Alas, the equipment purchases began. Rob sold the cow for three magic beans… no wait… not beans, it was a glorious Rickenbacker fireglo bass and an HH Electronics amp. Christian splurged on a Fender Stratocaster and Bruce started his own Roland keyboard dynasty. The time was ripe to start a band.
But what would we call it?
Silmaril, of course. Silma-whaa? Huh? See, back in 1976, we were big fans (pronounced geeks) of The Lord of the Rings novel. The band name was derived from J.R.R. Tolkien’s LOR prequel, The Silmarillion (his first and last book, begun in 1917 as an introduction to the legends and characters of Middle Earth, and finally completed by his son four years posthumously), in reference to a stolen set of three jewels. The Jewels of Fëanor, were gems created from the essence of the Two Trees of Valinor (Laurelin and Telperion) before the First Age. They were among the most prized of all the wonders crafted by the Elves and were coveted by many. Yeah… I hear the copyright lawyers clawing at the door right now. And we’re nothing but a band of thieves.
So you might say that LOR’s fan base really began with us… no really… you might say that.
The next thing we needed was a place where we could make noise… er, uh… music. We got the royal assent to use the main music room at Lasalle because it already had most of the gear in place… including an incongruously cannibalized drum kit, mammoth amps and a quintessential Fender Rhodes electric piano. “Make it one for my baby, and one more for the Rhodes.” So, every Friday afternoon at about 3.15 when the school cleared out, we set out to build our repertoire… until the custodian evicted us… in her indistinguishable eastern European drawl. We think she said, “O.K. boys, time to go!”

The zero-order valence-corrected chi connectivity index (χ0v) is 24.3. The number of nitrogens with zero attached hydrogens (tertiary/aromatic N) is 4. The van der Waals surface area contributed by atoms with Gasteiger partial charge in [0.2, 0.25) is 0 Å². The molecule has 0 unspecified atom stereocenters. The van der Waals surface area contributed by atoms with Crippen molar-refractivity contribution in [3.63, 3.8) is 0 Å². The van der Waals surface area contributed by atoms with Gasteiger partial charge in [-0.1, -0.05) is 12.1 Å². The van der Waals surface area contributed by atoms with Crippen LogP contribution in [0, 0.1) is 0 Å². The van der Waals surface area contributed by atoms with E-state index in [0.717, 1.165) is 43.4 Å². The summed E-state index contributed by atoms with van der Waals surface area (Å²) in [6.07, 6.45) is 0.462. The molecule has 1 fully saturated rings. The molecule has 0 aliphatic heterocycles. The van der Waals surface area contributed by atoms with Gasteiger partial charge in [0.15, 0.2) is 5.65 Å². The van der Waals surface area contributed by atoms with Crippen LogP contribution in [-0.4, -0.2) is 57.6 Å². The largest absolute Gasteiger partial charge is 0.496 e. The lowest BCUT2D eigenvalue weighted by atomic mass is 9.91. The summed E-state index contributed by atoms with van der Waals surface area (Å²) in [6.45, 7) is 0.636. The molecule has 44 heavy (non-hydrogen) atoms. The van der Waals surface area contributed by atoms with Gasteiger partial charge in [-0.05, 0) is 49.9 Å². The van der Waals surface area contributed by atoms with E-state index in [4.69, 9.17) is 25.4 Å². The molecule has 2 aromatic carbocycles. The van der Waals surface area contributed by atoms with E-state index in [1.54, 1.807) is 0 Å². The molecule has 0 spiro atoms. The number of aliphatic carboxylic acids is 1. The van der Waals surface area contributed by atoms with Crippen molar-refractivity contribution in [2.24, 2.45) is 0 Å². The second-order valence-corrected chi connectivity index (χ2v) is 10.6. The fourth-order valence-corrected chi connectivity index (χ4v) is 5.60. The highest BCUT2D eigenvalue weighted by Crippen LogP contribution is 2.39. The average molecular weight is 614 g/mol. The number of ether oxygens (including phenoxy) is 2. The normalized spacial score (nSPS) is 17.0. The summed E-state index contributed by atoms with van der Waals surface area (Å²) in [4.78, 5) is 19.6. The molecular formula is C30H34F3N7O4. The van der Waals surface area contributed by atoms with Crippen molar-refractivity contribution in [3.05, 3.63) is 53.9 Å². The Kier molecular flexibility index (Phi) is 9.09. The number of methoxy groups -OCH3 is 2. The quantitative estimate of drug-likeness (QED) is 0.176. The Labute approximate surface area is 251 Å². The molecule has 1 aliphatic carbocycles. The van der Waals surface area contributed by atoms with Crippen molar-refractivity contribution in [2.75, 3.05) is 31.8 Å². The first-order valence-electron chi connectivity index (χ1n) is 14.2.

As we built our set list, we also started to attract curious passersby (intramural girls volleyball and the likes). Our one conspicuous deficiency, however, was a lead singer. Enter Frank (hey, this kid has chops), and suddenly we had a band (and the attraction of intramural girls badminton, basketball, powder puff football and the entire cheerleading squad… take that, jocks). Those many Friday afternoons spent watching us in Room 216 crafting our skills spawned an irresistible temptation for a prepubescent Dave. He wanted a piece of that action (the music and the cheerleaders).
Although Dave was not actually a member of the original band, he was there for both (count ‘em… 1, 2) original public performances of Silmaril as a “hired gun.” Yep, we only did two gigs: the Westmount Public School Fun Fair and the McLeod Public School graduation dance, before getting hit by a bus full of Catholic schoolgirls on their way to see the Beatles on The Ed Sullivan Show… no wait, that wasn’t us.